PubMed Abstract | CrossRef Full Text | Google Scholar

54. Jensen MP, Chodroff MJ, Dworkin RH. The impact of neuropathic pain on health-related quality of life: Review and implications. Neurology. (2007) 68(15):1178–82. doi: 10.1212/01.wnl.0000259085.61898.9e

PubMed Abstract | CrossRef Full Text | Google Scholar

55. Miller AH, Maletic V, Raison CL. Inflammation and its discontents: The role of cytokines in the pathophysiology of major depression. Biol Psychiatry (2009) 65(9):732–41. doi: 10.1016/j.biopsych.2008.11.029

PubMed Abstract | CrossRef Full Text | Google Scholar

56. Hewston P, Deshpande N. Falls and balance impairments in older adults with type 2 diabetes: Thinking beyond diabetic peripheral neuropathy. Can J Diabetes. (2016) 40(1):6–9. doi: 10.1016/j.jcjd.2015.08.005

PubMed Abstract | CrossRef Full Text | Google Scholar

57. Saluja S, Anderson SG, Hambleton I, Shoo H, Livingston M, Jude EB, et al. Foot ulceration and its association with mortality in diabetes mellitus: A meta-analysis. Diabetes Med (2020) 37(2):211–8. doi: 10.1111/dme.14151

CrossRef Full Text | Google Scholar

58. Macfarlane GJ, Barnish MS, Jones GT. Persons with chronic widespread pain experience excess mortality: Longitudinal results from UK biobank and meta-analysis. Ann Rheum Dis (2017) 76(11):1815–22. doi: 10.1136/annrheumdis-2017-211476

PubMed Abstract | CrossRef Full Text | Google Scholar

59. Bjerg L, Hulman A, Charles M, Jorgensen ME, Witte DR. Clustering of microvascular complications in type 1 diabetes mellitus. J Diabetes Complications. (2018) 32(4):393–9. doi: 10.1016/j.jdiacomp.2018.01.011

PubMed Abstract | CrossRef Full Text | Google Scholar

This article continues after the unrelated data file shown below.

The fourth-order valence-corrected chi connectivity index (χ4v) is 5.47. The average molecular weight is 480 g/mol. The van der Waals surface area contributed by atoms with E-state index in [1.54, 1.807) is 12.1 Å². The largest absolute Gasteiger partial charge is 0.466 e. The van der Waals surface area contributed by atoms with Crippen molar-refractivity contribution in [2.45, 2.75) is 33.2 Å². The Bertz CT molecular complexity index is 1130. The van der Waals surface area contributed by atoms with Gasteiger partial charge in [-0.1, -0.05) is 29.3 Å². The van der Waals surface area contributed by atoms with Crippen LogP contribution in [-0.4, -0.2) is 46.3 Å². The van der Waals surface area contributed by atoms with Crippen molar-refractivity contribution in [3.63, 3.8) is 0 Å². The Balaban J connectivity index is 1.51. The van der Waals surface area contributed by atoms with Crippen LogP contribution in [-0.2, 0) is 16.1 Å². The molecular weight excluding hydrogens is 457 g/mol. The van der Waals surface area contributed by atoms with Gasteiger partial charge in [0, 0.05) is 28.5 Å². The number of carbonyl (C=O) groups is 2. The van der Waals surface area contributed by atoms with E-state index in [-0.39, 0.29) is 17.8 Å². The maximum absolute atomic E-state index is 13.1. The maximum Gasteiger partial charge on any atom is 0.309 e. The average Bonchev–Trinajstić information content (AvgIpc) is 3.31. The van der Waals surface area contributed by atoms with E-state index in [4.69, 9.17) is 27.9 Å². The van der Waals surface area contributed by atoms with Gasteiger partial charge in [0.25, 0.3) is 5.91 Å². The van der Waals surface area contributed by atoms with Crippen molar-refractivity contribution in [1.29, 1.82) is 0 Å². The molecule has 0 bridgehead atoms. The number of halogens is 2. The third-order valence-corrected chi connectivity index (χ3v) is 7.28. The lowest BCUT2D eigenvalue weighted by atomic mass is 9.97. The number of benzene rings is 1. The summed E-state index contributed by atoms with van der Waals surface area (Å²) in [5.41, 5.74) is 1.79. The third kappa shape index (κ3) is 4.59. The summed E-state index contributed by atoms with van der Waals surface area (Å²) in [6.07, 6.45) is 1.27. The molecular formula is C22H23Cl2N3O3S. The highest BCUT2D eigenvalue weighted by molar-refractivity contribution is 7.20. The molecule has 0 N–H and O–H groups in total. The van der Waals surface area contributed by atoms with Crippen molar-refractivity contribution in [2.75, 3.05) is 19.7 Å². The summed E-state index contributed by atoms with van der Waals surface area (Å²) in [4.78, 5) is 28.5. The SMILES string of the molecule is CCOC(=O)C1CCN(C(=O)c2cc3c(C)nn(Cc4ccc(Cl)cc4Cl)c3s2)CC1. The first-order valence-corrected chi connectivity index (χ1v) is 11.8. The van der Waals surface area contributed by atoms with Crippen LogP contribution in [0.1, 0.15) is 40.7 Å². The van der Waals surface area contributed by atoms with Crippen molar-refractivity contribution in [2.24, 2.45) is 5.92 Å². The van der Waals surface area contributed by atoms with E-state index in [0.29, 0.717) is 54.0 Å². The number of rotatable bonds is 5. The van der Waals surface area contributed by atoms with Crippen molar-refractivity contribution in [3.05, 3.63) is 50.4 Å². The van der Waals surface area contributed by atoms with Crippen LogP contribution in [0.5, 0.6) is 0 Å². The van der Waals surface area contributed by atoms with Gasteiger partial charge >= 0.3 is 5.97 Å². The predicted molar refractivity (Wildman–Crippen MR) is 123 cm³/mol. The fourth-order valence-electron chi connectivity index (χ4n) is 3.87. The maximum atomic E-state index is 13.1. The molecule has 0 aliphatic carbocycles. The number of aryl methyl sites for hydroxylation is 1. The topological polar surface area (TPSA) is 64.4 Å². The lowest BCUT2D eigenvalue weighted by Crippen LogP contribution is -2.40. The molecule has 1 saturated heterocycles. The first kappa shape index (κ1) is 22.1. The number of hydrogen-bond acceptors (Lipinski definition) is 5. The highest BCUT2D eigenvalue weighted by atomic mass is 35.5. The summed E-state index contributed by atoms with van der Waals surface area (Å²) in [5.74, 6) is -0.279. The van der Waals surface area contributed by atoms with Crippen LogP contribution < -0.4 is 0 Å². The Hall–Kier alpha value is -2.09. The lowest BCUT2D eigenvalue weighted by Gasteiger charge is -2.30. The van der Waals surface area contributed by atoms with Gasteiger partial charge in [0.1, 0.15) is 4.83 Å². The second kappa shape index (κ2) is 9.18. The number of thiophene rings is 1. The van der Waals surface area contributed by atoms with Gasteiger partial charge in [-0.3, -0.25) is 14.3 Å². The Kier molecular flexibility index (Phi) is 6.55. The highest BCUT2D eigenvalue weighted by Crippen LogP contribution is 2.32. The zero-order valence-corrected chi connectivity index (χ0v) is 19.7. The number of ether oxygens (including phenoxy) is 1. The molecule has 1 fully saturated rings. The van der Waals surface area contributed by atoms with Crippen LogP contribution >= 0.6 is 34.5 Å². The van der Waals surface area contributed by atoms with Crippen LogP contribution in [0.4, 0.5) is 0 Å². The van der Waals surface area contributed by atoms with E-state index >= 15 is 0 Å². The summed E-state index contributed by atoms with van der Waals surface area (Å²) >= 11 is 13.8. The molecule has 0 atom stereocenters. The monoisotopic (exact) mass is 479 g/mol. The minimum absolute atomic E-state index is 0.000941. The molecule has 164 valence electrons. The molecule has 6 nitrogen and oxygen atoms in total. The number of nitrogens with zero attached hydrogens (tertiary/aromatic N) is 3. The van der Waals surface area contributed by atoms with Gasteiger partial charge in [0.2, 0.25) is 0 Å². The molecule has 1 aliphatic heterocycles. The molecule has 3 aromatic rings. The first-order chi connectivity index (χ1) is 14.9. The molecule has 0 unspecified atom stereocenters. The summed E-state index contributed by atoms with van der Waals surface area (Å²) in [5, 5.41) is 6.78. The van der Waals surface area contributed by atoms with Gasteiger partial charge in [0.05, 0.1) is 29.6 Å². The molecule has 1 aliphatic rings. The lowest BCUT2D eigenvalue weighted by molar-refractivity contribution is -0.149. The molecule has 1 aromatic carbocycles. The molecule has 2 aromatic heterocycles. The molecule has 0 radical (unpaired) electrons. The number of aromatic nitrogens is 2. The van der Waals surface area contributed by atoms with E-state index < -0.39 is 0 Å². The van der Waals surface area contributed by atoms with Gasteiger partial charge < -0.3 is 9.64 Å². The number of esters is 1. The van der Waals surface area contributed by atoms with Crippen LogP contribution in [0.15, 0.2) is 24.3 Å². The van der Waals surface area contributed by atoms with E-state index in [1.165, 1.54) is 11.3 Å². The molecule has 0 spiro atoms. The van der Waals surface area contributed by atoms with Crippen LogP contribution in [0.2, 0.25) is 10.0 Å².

60. Sasso FC, Pafundi PC, Simeon V, De Nicola L, Chiodini P, Galiero R, et al. Efficacy and durability of multifactorial intervention on mortality and MACEs: A randomized clinical trial in type-2 diabetic kidney disease. Cardiovasc Diabetol (2021) 20(1):145. doi: 10.1186/s12933-021-01343-1

PubMed Abstract | CrossRef Full Text | Google Scholar

Keywords: meta-analysis, cohort studies, all-cause mortality, diabetes mellitus, type 1 diabetes, type 2 diabetes, distal symmetric polyneuropathy

Citation: Vági OE, Svébis MM, Domján BA, Körei AE, Tesfaye S, Horváth VJ, Kempler P and Tabák ÁG (2023) The association between distal symmetric polyneuropathy in diabetes with all-cause mortality – a meta-analysis. Front. Endocrinol. 14:1079009. doi: 10.3389/fendo.2023.1079009

Received: 14 November 2022; Accepted: 30 January 2023;
Published: 16 February 2023.

Edited by:

Ferdinando Carlo Sasso, University of Campania Luigi Vanvitelli, Italy

Reviewed by:

Alfredo Caturano, University of Campania Luigi Vanvitelli, Italy
Raffaele Galiero, Università della Campania Luigi Vanvitelli, Italy
Vincenza Spallone, University of Rome Tor Vergata, Italy

Copyright © 2023 Vági, Svébis, Domján, Körei, Tesfaye, Horváth, Kempler and Tabák. This is an open-access article distributed under the terms of the Creative Commons Attribution License (CC BY). The use, distribution or reproduction in other forums is permitted, provided the original author(s) and the copyright owner(s) are credited and that the original publication in this journal is cited, in accordance with accepted academic practice. No use, distribution or reproduction is permitted which does not comply with these terms.

*Correspondence: Orsolya E. Vági,; Ádám Gy. Tabák,

†These authors share first authorship

‡These authors share last authorship

Disclaimer: All claims expressed in this article are solely those of the authors and do not necessarily represent those of their affiliated organizations, or those of the publisher, the editors and the reviewers. Any product that may be evaluated in this article or claim that may be made by its manufacturer is not guaranteed or endorsed by the publisher.